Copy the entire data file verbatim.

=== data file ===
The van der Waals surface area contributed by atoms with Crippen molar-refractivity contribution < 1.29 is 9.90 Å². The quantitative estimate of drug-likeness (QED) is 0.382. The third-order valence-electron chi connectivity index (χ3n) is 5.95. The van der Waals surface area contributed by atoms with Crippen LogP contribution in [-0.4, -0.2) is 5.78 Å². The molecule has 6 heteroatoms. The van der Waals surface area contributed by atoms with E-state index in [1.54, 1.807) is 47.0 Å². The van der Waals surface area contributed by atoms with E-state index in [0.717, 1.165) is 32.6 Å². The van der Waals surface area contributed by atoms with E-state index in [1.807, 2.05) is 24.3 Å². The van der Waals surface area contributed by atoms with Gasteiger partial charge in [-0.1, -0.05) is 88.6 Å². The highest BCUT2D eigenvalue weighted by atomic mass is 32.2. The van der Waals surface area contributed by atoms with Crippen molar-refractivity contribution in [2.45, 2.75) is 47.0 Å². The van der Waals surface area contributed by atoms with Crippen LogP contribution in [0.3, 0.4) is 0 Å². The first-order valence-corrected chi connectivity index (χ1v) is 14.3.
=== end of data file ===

The van der Waals surface area contributed by atoms with Crippen molar-refractivity contribution < 1.29 is 9.90 Å². The quantitative estimate of drug-likeness (QED) is 0.382. The third-order valence-electron chi connectivity index (χ3n) is 5.95. The van der Waals surface area contributed by atoms with Crippen LogP contribution in [-0.4, -0.2) is 5.78 Å². The molecule has 6 heteroatoms. The van der Waals surface area contributed by atoms with E-state index in [1.54, 1.807) is 47.0 Å². The van der Waals surface area contributed by atoms with E-state index in [0.717, 1.165) is 32.6 Å². The van der Waals surface area contributed by atoms with E-state index in [1.807, 2.05) is 24.3 Å². The van der Waals surface area contributed by atoms with Gasteiger partial charge in [-0.1, -0.05) is 88.6 Å². The highest BCUT2D eigenvalue weighted by atomic mass is 32.2. The van der Waals surface area contributed by atoms with Crippen molar-refractivity contribution in [2.45, 2.75) is 47.0 Å². The van der Waals surface area contributed by atoms with Crippen LogP contribution in [0.3, 0.4) is 0 Å². The first-order valence-corrected chi connectivity index (χ1v) is 14.3.